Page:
Muni’s high-tech, futuristic new train fleet breaks down every 8,000 miles as of August this year, an agency official revealed to the Board of Supervisors Tuesday.
And while that may not sound great, agency officials said that number is actually good news for the light rail system’s 161,000 daily passengers, given that the new trains were breaking down every 3,300 miles right after they were purchased.
Over the last 90 days Muni has fixed a whole suite of issues plaguing the $1.2 billion new train procurement, from broken doors that a San Francisco Examiner investigation showed dragged a woman onto the tracks of Embarcadero station, to faulty couplers linking train cars together that were outed by an NBC Bay Area investigation.
The time between mechanical failures reached the 8,000-mile milestone in August.
When a train goes out of service, it often causes a bottleneck that cascades into a slowdown affecting tens of thousands of Muni riders. So an improvement to 8,000 miles between mechanical failures is being hailed as a win.
“The new trains are starting to deliver on their promise,” Julie Kirschbaum, SFMTA director of transit, told the Examiner.
That steady increase in reliability is something Kirschbaum said she wants to monitor. Should things go smoothly, Muni will move ahead with an expedited order of new trains to help ease crowding and boost service availability in February or March next year.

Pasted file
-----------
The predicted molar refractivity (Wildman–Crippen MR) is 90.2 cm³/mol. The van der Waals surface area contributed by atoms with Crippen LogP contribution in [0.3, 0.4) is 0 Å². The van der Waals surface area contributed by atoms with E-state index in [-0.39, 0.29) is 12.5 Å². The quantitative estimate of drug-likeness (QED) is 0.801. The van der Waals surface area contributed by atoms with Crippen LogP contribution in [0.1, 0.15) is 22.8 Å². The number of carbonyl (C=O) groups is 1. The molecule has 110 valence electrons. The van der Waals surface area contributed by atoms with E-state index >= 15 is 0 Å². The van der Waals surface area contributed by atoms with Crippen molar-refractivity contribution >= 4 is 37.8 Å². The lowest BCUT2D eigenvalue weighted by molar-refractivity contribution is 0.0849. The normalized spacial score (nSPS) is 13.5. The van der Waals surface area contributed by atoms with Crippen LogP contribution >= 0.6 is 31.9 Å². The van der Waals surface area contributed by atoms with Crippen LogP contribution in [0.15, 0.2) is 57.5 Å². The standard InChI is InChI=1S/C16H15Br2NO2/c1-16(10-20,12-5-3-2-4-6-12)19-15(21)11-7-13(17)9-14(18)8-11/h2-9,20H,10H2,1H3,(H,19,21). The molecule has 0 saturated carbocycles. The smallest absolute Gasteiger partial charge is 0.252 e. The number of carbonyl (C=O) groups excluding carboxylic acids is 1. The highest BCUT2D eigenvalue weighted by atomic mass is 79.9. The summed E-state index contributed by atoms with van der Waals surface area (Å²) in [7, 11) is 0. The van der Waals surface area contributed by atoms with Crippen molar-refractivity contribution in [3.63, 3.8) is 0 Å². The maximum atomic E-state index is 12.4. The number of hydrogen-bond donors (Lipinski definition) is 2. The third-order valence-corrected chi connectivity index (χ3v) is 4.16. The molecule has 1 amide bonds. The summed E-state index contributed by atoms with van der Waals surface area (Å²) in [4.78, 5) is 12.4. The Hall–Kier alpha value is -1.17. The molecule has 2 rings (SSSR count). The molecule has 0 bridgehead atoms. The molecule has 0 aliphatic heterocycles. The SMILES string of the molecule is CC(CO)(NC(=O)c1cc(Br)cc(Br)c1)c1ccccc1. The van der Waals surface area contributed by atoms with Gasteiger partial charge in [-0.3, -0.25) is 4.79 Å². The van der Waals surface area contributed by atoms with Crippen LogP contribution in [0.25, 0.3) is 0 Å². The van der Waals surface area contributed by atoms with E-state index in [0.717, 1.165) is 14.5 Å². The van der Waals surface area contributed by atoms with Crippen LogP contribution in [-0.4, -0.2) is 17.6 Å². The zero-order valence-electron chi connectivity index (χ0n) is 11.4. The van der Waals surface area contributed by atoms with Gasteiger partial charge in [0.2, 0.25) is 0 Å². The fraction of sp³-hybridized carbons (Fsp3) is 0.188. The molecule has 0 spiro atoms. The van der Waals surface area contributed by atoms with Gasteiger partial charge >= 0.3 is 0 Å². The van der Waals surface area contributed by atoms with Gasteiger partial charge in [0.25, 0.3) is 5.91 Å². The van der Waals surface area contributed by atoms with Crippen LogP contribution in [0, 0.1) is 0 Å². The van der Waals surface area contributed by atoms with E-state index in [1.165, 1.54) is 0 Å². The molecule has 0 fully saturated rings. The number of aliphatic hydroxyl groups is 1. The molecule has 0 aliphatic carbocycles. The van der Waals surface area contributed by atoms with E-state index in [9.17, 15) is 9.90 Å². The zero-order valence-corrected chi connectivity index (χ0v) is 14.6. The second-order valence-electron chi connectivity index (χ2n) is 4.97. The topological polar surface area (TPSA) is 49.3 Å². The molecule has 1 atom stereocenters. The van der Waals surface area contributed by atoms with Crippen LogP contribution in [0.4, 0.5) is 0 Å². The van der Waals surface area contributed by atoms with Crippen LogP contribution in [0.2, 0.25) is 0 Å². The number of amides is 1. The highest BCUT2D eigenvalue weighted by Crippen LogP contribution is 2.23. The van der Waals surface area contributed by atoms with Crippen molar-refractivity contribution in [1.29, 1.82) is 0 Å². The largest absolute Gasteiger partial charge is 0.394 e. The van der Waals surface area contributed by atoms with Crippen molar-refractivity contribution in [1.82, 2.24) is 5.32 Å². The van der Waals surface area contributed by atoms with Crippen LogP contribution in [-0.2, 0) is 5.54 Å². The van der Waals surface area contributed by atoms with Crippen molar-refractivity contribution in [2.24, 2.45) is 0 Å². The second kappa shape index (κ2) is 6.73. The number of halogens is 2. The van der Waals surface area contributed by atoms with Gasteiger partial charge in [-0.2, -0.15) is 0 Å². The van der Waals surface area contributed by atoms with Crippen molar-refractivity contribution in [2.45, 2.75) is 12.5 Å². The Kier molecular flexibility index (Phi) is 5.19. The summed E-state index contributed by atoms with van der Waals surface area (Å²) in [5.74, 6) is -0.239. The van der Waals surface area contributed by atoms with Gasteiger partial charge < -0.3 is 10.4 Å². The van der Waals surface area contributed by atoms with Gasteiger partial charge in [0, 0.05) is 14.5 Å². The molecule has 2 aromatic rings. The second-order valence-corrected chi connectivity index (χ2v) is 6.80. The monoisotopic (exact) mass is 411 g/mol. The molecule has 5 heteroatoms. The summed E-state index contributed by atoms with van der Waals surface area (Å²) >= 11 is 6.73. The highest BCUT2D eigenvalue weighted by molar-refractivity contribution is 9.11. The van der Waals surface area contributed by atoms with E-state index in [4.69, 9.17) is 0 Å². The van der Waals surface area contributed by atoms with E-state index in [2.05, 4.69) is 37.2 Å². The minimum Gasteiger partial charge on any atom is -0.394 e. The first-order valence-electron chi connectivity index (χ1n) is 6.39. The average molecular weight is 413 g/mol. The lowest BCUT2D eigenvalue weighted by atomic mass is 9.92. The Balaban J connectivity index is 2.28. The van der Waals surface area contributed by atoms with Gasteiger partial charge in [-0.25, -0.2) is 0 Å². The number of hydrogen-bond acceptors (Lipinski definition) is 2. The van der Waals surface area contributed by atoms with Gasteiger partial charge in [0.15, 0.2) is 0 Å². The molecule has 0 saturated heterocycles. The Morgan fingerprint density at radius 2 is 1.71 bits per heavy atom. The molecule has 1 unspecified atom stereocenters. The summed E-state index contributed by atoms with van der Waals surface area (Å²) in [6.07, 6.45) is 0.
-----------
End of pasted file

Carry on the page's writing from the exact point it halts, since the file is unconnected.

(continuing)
While the distance between breakdowns is certainly an improvement, it isn’t the standard SFMTA set out for themselves. The agency aims to reach 25,000 miles between breakdowns by mid-2020, according to agency documents.
At a briefing of the San Francisco County Transportation Authority on Tuesday, Supervisor Gordon Mar questioned Muni’s ability to achieve such a lofty goal.
“I just wanted to ask if that’s realistic,” he asked Kirschbaum.
Mar’s Sunset District constituents rely on both the N-Judah and L-Taraval, which are frequent sore spots in neighborhood meetings.
“We’re certainly learning as we go,” Kirschbaum answered, but, “This curve is based on what we see in a lot of new vehicles” in other cities.
Kirschbaum said she intends to hold the train manufacturer, Siemens, “accountable to this plan.” Siemens is scheduled to deliver the last vehicle in Muni’s first 68-car future fleet procurement in October.
San Francisco officials have held Muni accountable for the problems as well.
Mechanical issues leading to systemwide service outages were among the reasons Mayor London Breed cited when calling for the ouster of Muni’s former head honcho, Ed Reiskin, the San Francisco Municipal Transportation Agency’s director of transportation.